sudo apt-get install mercurial

3. Download Vim 7.4 from vim.org repo:

hg clone https://vim.googlecode.com/hg/ vim74

4. change directory to vim74, and install, for example I have used installed with following options enabled:

./configure --enable-perlinterp --enable-pythoninterp --enable-rubyinterp --enable-cscope  --with-features=huge --prefix=/usr
make install

Vim: How to start using it

The following quote from Why, oh WHY, do those #?@! nutheads use vi? basically sums up the “philosophy” of Vim use:

The first time you stumble into vi or vim, you are shocked and disgusted that you have to use ‘i’ to start typing text. Can’t remember which of hjkl moves in which direction. And you need to press ‘a’ if you want to insert after the last character of the line. Since you’re already probably used to other editors, and if the arrow keys work in insert mode (they do if the system is configured properly, which is over 90% of the cases), you will stay in insert mode and not go back to normal mode except if absolutely necessary. You’ll probably spend 20 minutes with it, and never go back. And also complaining: “How on earth am I going to remember whether I’m in insert or normal mode?”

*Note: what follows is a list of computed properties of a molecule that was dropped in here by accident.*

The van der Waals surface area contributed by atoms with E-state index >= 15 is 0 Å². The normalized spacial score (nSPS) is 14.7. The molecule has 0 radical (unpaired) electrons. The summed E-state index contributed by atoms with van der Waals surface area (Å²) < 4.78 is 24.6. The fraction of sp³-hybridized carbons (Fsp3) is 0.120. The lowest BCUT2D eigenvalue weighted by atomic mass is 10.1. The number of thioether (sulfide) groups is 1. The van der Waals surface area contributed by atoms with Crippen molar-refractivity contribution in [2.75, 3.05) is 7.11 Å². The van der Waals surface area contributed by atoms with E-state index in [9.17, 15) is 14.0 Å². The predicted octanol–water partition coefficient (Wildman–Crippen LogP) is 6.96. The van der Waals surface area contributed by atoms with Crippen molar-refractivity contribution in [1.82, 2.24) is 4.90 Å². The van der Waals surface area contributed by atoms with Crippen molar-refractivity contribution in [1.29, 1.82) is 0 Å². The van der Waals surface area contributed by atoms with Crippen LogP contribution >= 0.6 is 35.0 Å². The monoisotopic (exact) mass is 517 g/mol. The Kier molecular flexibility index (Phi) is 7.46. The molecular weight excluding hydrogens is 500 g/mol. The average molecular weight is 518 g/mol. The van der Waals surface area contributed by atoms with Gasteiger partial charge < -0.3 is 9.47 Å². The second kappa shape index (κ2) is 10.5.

Turns out, this is just a completely wrong way to use vi or vim. Using vi/vim properly, you don’t use it modally. You are always in normal mode, and only enter insert mode for short bursts of typing text, after which you press to go to normal mode. Thus, the remembering-the-mode problem just doesn’t exist: you don’t answer the phone in insert mode to get back to vi and not remember where you were. If you are typing text and the phone rings, you exit insert mode and then answer the phone. Or you press when you come back. But you never think about insert mode as a mode where you stay.